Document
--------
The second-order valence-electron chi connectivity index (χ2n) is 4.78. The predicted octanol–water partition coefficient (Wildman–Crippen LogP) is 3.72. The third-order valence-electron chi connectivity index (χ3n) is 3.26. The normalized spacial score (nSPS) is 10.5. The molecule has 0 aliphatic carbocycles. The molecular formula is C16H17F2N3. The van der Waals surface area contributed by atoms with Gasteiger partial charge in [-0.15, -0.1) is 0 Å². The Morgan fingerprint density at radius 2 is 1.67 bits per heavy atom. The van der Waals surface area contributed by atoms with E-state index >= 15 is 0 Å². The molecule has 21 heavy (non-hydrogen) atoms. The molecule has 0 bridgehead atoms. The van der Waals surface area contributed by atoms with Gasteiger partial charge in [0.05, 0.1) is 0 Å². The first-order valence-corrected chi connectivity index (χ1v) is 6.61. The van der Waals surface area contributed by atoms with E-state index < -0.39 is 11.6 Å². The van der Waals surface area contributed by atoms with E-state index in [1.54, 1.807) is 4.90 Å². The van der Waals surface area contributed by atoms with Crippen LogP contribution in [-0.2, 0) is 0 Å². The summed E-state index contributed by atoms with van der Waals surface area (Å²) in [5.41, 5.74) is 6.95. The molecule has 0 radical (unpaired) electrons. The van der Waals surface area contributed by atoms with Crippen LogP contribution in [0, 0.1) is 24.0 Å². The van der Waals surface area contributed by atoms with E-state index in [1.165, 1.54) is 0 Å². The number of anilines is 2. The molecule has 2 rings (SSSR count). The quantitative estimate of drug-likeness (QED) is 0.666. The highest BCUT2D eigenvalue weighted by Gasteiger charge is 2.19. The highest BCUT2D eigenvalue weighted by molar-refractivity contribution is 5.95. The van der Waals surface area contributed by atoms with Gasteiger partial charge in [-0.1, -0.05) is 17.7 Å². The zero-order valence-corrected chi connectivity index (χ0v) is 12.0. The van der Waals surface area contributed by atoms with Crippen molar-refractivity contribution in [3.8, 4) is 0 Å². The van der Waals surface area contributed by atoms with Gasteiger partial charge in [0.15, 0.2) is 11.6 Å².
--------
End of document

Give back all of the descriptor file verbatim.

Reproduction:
The second-order valence-electron chi connectivity index (χ2n) is 4.78. The predicted octanol–water partition coefficient (Wildman–Crippen LogP) is 3.72. The third-order valence-electron chi connectivity index (χ3n) is 3.26. The normalized spacial score (nSPS) is 10.5. The molecule has 0 aliphatic carbocycles. The molecular formula is C16H17F2N3. The van der Waals surface area contributed by atoms with Gasteiger partial charge in [-0.15, -0.1) is 0 Å². The Morgan fingerprint density at radius 2 is 1.67 bits per heavy atom. The van der Waals surface area contributed by atoms with E-state index >= 15 is 0 Å². The molecule has 21 heavy (non-hydrogen) atoms. The molecule has 0 bridgehead atoms. The van der Waals surface area contributed by atoms with Gasteiger partial charge in [0.05, 0.1) is 0 Å². The first-order valence-corrected chi connectivity index (χ1v) is 6.61. The van der Waals surface area contributed by atoms with E-state index < -0.39 is 11.6 Å². The van der Waals surface area contributed by atoms with E-state index in [1.54, 1.807) is 4.90 Å². The van der Waals surface area contributed by atoms with Crippen LogP contribution in [-0.2, 0) is 0 Å². The summed E-state index contributed by atoms with van der Waals surface area (Å²) in [5.41, 5.74) is 6.95. The molecule has 0 radical (unpaired) electrons. The van der Waals surface area contributed by atoms with Crippen LogP contribution in [0, 0.1) is 24.0 Å². The van der Waals surface area contributed by atoms with E-state index in [1.165, 1.54) is 0 Å². The number of anilines is 2. The molecule has 2 rings (SSSR count). The quantitative estimate of drug-likeness (QED) is 0.666. The highest BCUT2D eigenvalue weighted by Gasteiger charge is 2.19. The highest BCUT2D eigenvalue weighted by molar-refractivity contribution is 5.95. The van der Waals surface area contributed by atoms with Gasteiger partial charge in [-0.1, -0.05) is 17.7 Å². The zero-order valence-corrected chi connectivity index (χ0v) is 12.0. The van der Waals surface area contributed by atoms with Crippen molar-refractivity contribution in [3.8, 4) is 0 Å². The van der Waals surface area contributed by atoms with Gasteiger partial charge in [0.15, 0.2) is 11.6 Å².